7 Tom Dumoulin (Ned) Team Sunweb
8 Bauke Mollema (Ned) Trek-Segafredo
9 Mikel Landa (Spa) Team Sky
10 Thibaut Pinot (Fra) FDJ
A first shot of the stage winner
After a tough stage, @BobJungels can smile! He is the #Giro100 race leader: https://t.co/BbQLDZBqGU #WayToRide https://t.co/nP66N63wdE
@quickstepteam Tue, 9th May 2017 15:21:50
Polanc sprays the champagne on the podium. And he's soon back again, pulling on the blue jersey as the new leader of the mountains classification.
Here's Tejay Van Garderen speaking to Eurosport
“It was quite a quick day, with a stiff tailwind in the beginning. A good break got away and we didn’t go too hard up Portella Fammina Morta. But then it was really nervous in lead-in to Etna, lots of towns, cobblestones, and narrow streets – Italian style. The climb to Etna was hard but there was a stiff headwind in the final so a lot of moves were cancelled out. People’s legs were a bit too fresh, maybe, so we’re going to have to wait until later to see some big action, but I’m kind of starting to get a sense, going by facial expressions and body language, how the rivals are.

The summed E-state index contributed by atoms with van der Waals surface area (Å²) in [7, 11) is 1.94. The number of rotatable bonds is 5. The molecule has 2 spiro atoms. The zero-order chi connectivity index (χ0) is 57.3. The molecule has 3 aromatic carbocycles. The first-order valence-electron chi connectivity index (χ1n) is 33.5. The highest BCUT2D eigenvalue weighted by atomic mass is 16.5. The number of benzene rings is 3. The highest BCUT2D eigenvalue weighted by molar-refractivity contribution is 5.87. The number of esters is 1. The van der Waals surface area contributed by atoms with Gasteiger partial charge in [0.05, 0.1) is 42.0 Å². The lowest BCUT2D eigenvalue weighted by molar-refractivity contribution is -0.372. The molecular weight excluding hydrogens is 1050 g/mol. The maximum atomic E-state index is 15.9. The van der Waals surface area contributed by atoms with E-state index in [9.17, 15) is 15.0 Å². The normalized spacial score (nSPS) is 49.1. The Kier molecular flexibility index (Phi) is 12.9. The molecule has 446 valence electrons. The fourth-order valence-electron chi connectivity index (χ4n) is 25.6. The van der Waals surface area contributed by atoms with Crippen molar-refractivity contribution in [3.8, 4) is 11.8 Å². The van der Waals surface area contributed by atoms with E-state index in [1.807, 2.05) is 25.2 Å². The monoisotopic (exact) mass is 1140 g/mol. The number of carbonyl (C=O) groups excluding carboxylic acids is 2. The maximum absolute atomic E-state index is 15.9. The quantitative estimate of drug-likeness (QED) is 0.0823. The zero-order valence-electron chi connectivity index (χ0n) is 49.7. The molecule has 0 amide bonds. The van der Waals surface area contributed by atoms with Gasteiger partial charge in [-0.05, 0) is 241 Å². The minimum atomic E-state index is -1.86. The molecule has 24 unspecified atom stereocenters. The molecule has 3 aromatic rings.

"I think most guys finished on the same time. Bob [Jungels] is a good rider, he’ll be happy to keep pink maybe through the time trial, but once we hit that third week it’s a different ball game.”
For the 7th time in Giro’s history we have 4 different Maglia Rosa in the first 4 stages. The last time had been in 2011 #Giro100
@giroditalia Tue, 9th May 2017 15:31:06
You can find our report page at the link below. Full results to follow shortly.